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Monday, 6 June 2011

The Storm

Hard on the heels of my last blog about The Humming Tree, came the destructive face of nature in the shape of violent storm-force winds that bombarded West Scotland on May 23rd. The trees, in full, lush summer leaf, suffered. At Lochranza, for most of the day, the gales funnelled down the loch from the north-west and and down Gleann Easan from the south-west , sounding like approaching express trains, and colliding on the golf course, whirling and gusting. Occasional explosions were the crashing down of trees. The deer lay as flat as hearthrugs, chins to the ground. If I see them behaving like that again I’ll know it’s time to worry about what’s heading over the Atlantic.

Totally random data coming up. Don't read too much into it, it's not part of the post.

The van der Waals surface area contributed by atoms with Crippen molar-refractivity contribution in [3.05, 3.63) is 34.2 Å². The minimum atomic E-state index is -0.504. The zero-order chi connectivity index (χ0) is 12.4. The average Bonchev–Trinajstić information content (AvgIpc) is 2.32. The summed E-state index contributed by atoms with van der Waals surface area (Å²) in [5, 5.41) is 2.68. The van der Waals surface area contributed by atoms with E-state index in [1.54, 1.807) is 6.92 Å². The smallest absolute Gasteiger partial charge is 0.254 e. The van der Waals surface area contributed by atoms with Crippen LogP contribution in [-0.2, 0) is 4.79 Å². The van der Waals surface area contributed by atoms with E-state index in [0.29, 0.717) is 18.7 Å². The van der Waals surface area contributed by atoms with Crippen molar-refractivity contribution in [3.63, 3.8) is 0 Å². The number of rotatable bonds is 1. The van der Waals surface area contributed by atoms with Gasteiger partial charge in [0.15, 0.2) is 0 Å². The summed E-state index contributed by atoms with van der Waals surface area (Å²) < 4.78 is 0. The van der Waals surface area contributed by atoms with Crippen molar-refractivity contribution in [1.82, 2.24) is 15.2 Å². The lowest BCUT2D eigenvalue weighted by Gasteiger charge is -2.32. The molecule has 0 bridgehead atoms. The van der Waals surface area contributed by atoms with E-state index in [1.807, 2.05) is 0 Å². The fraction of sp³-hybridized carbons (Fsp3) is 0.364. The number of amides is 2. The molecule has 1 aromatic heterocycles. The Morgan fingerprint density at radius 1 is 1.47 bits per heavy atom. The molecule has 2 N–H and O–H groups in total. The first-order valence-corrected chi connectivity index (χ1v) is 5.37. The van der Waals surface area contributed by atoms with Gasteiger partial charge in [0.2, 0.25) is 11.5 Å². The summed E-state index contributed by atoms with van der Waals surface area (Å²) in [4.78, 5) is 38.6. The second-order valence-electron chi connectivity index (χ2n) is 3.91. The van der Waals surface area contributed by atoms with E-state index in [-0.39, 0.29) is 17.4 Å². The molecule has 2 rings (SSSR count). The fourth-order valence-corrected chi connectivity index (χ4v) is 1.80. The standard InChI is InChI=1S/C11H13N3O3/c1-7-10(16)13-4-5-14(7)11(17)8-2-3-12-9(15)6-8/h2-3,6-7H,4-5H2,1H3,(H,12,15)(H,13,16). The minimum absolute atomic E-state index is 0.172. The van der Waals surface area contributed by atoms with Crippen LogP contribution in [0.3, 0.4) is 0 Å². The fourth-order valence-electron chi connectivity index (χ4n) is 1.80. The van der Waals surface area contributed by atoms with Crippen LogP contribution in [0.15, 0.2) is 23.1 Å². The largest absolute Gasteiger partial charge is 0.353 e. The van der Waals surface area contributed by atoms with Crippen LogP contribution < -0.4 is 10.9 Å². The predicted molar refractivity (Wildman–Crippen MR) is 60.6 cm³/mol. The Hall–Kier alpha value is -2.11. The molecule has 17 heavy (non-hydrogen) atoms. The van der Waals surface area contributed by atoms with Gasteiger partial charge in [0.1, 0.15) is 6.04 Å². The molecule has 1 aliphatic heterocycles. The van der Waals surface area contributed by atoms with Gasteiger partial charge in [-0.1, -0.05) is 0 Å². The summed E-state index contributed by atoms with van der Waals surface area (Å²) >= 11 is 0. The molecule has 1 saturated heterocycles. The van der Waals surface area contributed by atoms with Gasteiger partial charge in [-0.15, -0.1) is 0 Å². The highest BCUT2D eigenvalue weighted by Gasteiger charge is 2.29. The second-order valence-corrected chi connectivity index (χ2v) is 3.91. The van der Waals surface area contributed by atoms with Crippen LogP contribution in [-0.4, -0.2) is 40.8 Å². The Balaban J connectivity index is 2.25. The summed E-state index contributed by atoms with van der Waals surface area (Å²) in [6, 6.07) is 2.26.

The trees which bore the full brunt of this battering are now brown and even bare from the burning salt spray. However, I am assured by Rab Logan from the Forestry Commission that they will compensate for this trauma by going into frantic seed production to ensure their future survival. And the blackened bracken will actually allow for more diverse new growth on the hillsides.

After a year of extreme winter temperatures, followed by an April that saw us outdoor swimming, then an unseasonally wild and windy May, I wonder how future historians will regard our time now? Are these just wobbles in the weather or the harbingers of significant climate change?

Better weather arrived for our Texas Scramble, sponsored by Arran Distillery, on the Bank Holiday.

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